Attack of the Killer Squirrels, Seven
John ShoreBesides here on Crosswalk, John blogs on JohnShore.com.
- 2007 May 14
(We left off with me cutting down on my hate mail by finally getting to the part where the squirrels actually attack us.)
Right. The squirrels barreling down on us barged right past that happy, interspecies Buffer Zone. That was the first sign that something was terribly wrong. I don’t know how wildlife does it in the rest of the world—I could see where maybe in, say, France, the squirrels can be expected to run right up your pants leg—but I know for sure that American squirrels usually Keep Their Distance.
Or they used to, anyway.
These didn’t, though. These (imported?) squirrels didn’t stop until they were literally within inches of us. And they didn’t really stop so much as they ceased their rapid forward progress. But they kept moving like crazy. Staying low to the ground, with feet spread wide and their heads bent up to look at us, their tails were twitching around so fast they were just … fur-blurs. But the main thing the squirrels were doing was dodging back and forth at us.
They were trying to bite us!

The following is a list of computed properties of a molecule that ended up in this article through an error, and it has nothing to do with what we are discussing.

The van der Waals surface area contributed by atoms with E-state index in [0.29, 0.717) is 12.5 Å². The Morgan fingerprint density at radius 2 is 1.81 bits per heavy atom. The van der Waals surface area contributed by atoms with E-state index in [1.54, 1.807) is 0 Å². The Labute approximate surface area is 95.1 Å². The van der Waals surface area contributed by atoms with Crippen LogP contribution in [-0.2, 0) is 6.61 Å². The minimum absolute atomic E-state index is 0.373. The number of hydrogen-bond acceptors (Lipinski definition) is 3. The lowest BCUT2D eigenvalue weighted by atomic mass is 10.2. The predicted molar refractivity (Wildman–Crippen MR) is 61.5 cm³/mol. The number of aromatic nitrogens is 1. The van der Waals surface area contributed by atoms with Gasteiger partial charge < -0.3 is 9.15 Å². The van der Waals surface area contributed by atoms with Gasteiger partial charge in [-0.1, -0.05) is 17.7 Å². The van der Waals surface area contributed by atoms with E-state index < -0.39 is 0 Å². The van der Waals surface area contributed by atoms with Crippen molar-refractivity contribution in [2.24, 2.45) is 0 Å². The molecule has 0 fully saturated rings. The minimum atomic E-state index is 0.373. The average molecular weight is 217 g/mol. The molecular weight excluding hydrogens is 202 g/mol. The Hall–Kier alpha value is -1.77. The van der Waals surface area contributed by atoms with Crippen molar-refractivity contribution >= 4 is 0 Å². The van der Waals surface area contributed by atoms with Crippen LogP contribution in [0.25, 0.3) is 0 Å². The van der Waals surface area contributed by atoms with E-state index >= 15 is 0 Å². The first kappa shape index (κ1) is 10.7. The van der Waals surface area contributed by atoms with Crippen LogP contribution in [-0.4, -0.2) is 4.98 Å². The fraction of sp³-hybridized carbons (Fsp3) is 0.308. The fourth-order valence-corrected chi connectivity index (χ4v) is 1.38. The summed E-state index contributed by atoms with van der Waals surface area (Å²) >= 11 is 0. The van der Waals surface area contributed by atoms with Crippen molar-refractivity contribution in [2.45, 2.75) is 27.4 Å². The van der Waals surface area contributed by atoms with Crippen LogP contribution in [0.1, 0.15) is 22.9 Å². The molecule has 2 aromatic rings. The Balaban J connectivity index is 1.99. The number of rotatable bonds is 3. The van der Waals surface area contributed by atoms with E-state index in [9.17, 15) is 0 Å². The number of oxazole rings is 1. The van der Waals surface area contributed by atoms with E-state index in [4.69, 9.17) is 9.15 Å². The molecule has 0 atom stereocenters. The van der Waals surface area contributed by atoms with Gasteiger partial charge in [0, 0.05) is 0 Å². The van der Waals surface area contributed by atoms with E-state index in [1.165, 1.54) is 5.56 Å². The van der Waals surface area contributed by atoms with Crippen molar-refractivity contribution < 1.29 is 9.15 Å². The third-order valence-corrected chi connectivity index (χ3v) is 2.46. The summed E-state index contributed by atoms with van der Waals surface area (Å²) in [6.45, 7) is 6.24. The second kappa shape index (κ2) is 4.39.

“What the [expletive deleted]?” I said. Cat had just begun doing the panicked Backwards-Moving Crab Walk, when I said “don’t.” Because I could see what she couldn’t, which is that there were at least as many squirrels behind her as there were in front of us. And the onces I saw seemed focused on her hands.
I figured that meant there probably squirrels behind me, too. I was almost too scared to look.
But like not looking was going to work.
So I looked.
And there I saw every squirrel in the continental United States. They had come from under, around, and down from Nightmare on Elm Tree. And were coming still.
I looked back around to our front. The number of squirrels there had easily tripled.
And it’s a funny thing about animals. I knew it was true of people; I even knew it was true of dogs and wolves. I knew it was true of flying monkeys, for that matter.
And now I know it’s true for squirrels.
In large groups of their own kind, they can get insanely brave.